Supporters of renovating the City Auditorium have developed a financing plan that would require only a $7.25 million cash commitment from the city.
A group which includes community leaders, elected officials and auditorium supporters has been meeting under the aegis of the Downtown Partnership to explore ways to finance the auditorium’s rebirth. Using a best-case scenario, auditorium backers envision a financial package which includes $4.25 million from tax credits, $1 million from the Colorado State Historical Fund, $1.5 million from tax increment financing, $3 million from private donors and $7.25 million from the city.
According to a city report, the auditorium, which was built in 1922, needs to be completely remodeled, including new HVAC systems, elevators, seating, restrooms, windows, doors and sound system. The report estimates that the would cost at least $17 million.
Because the auditorium is listed on the National Register of Historic Places, it qualifies for federal tax credits for property rehabilitation. The “historic tax credits” amount to 20 percent of “qualified rehabilitation expenditures,” which would total $3.4 million.
“New market tax credits” also might be available to help finance the renovation. The credits are designed to encourage investment in businesses and real estate projects in low-income communities and specified ZIP codes.
Last week, Brian Wishneff of Brian Wishneff & Associates explained the use of such credits to the auditorium group. Wishneff’s company specializes in matching projects with investors. He told the group that, by combining both types of credits, the city could cover 25 percent, or more, of the cost of renovation.
Colorado Springs, which owns the building, is not a taxable entity, and therefore could not use federal tax credits. But the city could sell the credits to private investors, and use the proceeds to help fund the project.
City Councilman Randy Purvis said that the general fund can’t support a multi-million dollar commitment. He said that auditorium supporters should consider asking voters to approve financing though a ballot measure in spring of 2009.
But, the city could bypass public approval of auditorium-related debt by employing certificates of participation. These debt instruments, which were invented in 1980 by Orrick, Herrington and Sutcliffe, a California law firm, entitle investors to pro rata shares in a specific pledged revenue stream, usually lease payments that are subject to annual appropriation.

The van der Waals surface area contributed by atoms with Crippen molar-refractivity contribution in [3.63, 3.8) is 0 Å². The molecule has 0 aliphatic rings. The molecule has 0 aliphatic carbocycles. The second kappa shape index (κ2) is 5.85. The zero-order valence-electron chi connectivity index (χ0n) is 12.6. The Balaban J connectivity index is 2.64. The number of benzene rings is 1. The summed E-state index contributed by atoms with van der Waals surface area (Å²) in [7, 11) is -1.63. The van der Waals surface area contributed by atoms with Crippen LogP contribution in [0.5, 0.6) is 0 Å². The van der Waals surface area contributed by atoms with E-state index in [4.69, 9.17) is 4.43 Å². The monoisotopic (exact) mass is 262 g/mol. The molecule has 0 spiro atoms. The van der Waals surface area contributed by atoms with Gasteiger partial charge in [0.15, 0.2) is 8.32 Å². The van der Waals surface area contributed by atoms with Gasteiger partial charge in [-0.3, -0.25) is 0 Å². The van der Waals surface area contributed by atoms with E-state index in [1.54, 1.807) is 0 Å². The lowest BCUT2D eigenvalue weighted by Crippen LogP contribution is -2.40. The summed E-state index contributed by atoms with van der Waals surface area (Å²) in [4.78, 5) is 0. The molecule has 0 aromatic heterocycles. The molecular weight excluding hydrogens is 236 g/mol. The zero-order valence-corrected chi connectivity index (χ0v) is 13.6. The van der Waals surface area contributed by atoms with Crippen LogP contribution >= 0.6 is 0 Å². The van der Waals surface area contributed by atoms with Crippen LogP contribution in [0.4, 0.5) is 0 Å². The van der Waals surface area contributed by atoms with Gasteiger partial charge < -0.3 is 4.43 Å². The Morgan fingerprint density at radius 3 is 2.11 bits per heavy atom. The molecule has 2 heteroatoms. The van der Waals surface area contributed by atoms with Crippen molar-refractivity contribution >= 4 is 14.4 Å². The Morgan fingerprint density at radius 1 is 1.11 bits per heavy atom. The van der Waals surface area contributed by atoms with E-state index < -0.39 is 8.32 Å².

COPs have been used by both the city and the county.
In 2005, the county financed a new courthouse with COPs after voters rejected a bond issue that would have funded the project. Five years earlier, the city paid for renovations at City Hall with COPs.
To qualify, the issuer must have or create a revenue stream derived from the new or renovated building that will pay off the debt. The revenue stream can be a yearly appropriation from a governmental entity, which is passed through a leaseholder to investors.
The leaseholder only exists for legal reasons and self-extinguishes when the debt is retired.
Since the governmental entity does not assume the COPs payments as a multi-year obligation, but rather one subject to annual appropriation, courts in Colorado and other states have ruled that, unlike general obligation bonds, COPs do not require voter approval.
Opponents of such funding have claimed that COPs have become a means of bypassing laws that mandate public approval for long-term debt.
Chuck Miller of the Colorado Springs Urban Renewal Authority was non-committal about whether the city should use COPs or “bury the auditorium renovation in a (much larger) bond issue.”
“Obviously, it will be much easier to raise money from other sources, from foundations and private donors, if the city commitment is in place, as it would be with COPs,” he said. “Those kinds of donors are unlikely to make conditional commitments.”
Miller also said that other projects planned for the auditorium block could qualify for tax increment financing. Two groups have announced their intention to build multistory, mixed-use projects to the west and south of the auditorium.
Tax increment financing uses the increased tax revenue (the tax increment) that the city would derive from new development. Typically, TIF revenue is used to finance debt issued to pay for a project.
If both projects are built, the auditorium would likely receive between $1 million and $2 million in TIF revenue. But, Miller said, that’s a big “if.”
“Those guys (the developers) have a pretty complex row to hoe,” he said. “With current downtown rent levels, it’s hard to make the revenue/cost numbers work.”
Les Gruen, the chairman of the Urban Renewal Authority and owner of Urban Strategies, a local consulting firm, echoed Miller’s comments about the status of projects on the auditorium block.
“Current rents may just be too low,” he said. “But a company like Nor’wood (owner of the southern half of the auditorium block) can do things that mere mortals can’t do. If they think it makes sense, they can subsidize a new building for a while.”
Gruen said that auditorium supporters should make their case to voters, rather than avoid them by using COPs.
“Ultimately, the auditorium’s long-term viability has to be demonstrated,” he said. “Can it pay its way? How will it be managed? We all love it, but if no one can justify that level of investment, if the leaders can’t sell it to the public, then…that’s what it comes down to. We know that a lot of people will get behind it. We’ll see if that’s enough.”